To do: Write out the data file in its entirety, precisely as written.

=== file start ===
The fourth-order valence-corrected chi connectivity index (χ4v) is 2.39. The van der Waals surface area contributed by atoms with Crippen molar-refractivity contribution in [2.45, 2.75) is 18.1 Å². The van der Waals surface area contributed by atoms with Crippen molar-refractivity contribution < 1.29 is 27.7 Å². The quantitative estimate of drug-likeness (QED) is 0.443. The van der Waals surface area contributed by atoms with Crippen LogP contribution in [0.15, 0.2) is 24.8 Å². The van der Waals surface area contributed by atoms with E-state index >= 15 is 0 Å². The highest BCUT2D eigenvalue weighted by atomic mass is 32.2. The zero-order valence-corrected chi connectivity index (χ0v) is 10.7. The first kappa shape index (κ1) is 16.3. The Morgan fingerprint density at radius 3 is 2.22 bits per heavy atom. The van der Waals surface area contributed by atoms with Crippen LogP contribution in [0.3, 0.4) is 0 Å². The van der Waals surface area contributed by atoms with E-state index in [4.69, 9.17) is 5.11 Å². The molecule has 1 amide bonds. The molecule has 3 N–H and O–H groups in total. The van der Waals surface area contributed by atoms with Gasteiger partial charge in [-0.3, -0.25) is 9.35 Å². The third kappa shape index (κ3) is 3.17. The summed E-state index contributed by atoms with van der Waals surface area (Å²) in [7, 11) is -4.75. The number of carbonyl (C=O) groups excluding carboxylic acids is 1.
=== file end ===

The fourth-order valence-corrected chi connectivity index (χ4v) is 2.39. The van der Waals surface area contributed by atoms with Crippen molar-refractivity contribution in [2.45, 2.75) is 18.1 Å². The van der Waals surface area contributed by atoms with Crippen molar-refractivity contribution < 1.29 is 27.7 Å². The quantitative estimate of drug-likeness (QED) is 0.443. The van der Waals surface area contributed by atoms with Crippen LogP contribution in [0.15, 0.2) is 24.8 Å². The van der Waals surface area contributed by atoms with E-state index >= 15 is 0 Å². The highest BCUT2D eigenvalue weighted by atomic mass is 32.2. The zero-order valence-corrected chi connectivity index (χ0v) is 10.7. The first kappa shape index (κ1) is 16.3. The Morgan fingerprint density at radius 3 is 2.22 bits per heavy atom. The van der Waals surface area contributed by atoms with Crippen LogP contribution in [0.3, 0.4) is 0 Å². The van der Waals surface area contributed by atoms with E-state index in [4.69, 9.17) is 5.11 Å². The molecule has 1 amide bonds. The molecule has 3 N–H and O–H groups in total. The van der Waals surface area contributed by atoms with Gasteiger partial charge in [-0.3, -0.25) is 9.35 Å². The third kappa shape index (κ3) is 3.17. The summed E-state index contributed by atoms with van der Waals surface area (Å²) in [7, 11) is -4.75. The number of carbonyl (C=O) groups excluding carboxylic acids is 1.